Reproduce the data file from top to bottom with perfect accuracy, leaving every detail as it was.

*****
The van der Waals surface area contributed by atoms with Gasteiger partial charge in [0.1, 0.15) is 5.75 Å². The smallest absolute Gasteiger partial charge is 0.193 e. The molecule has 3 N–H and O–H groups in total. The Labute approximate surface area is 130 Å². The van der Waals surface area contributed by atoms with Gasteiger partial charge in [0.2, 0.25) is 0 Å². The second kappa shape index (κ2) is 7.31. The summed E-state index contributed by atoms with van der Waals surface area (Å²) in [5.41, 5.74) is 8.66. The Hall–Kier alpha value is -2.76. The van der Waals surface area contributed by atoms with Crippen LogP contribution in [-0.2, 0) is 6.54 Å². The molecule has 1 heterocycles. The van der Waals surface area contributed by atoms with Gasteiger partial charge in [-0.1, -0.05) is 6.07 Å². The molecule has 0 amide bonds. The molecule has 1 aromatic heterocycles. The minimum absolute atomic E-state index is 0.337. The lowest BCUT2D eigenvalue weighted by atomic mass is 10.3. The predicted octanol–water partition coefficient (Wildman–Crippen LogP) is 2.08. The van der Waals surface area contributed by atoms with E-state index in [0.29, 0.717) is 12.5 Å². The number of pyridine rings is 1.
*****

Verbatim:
The van der Waals surface area contributed by atoms with Gasteiger partial charge in [0.1, 0.15) is 5.75 Å². The smallest absolute Gasteiger partial charge is 0.193 e. The molecule has 3 N–H and O–H groups in total. The Labute approximate surface area is 130 Å². The van der Waals surface area contributed by atoms with Gasteiger partial charge in [0.2, 0.25) is 0 Å². The second kappa shape index (κ2) is 7.31. The summed E-state index contributed by atoms with van der Waals surface area (Å²) in [5.41, 5.74) is 8.66. The Hall–Kier alpha value is -2.76. The van der Waals surface area contributed by atoms with Crippen LogP contribution in [-0.2, 0) is 6.54 Å². The molecule has 1 heterocycles. The van der Waals surface area contributed by atoms with Gasteiger partial charge in [-0.1, -0.05) is 6.07 Å². The molecule has 0 amide bonds. The molecule has 1 aromatic heterocycles. The minimum absolute atomic E-state index is 0.337. The lowest BCUT2D eigenvalue weighted by atomic mass is 10.3. The predicted octanol–water partition coefficient (Wildman–Crippen LogP) is 2.08. The van der Waals surface area contributed by atoms with E-state index in [0.29, 0.717) is 12.5 Å². The number of pyridine rings is 1.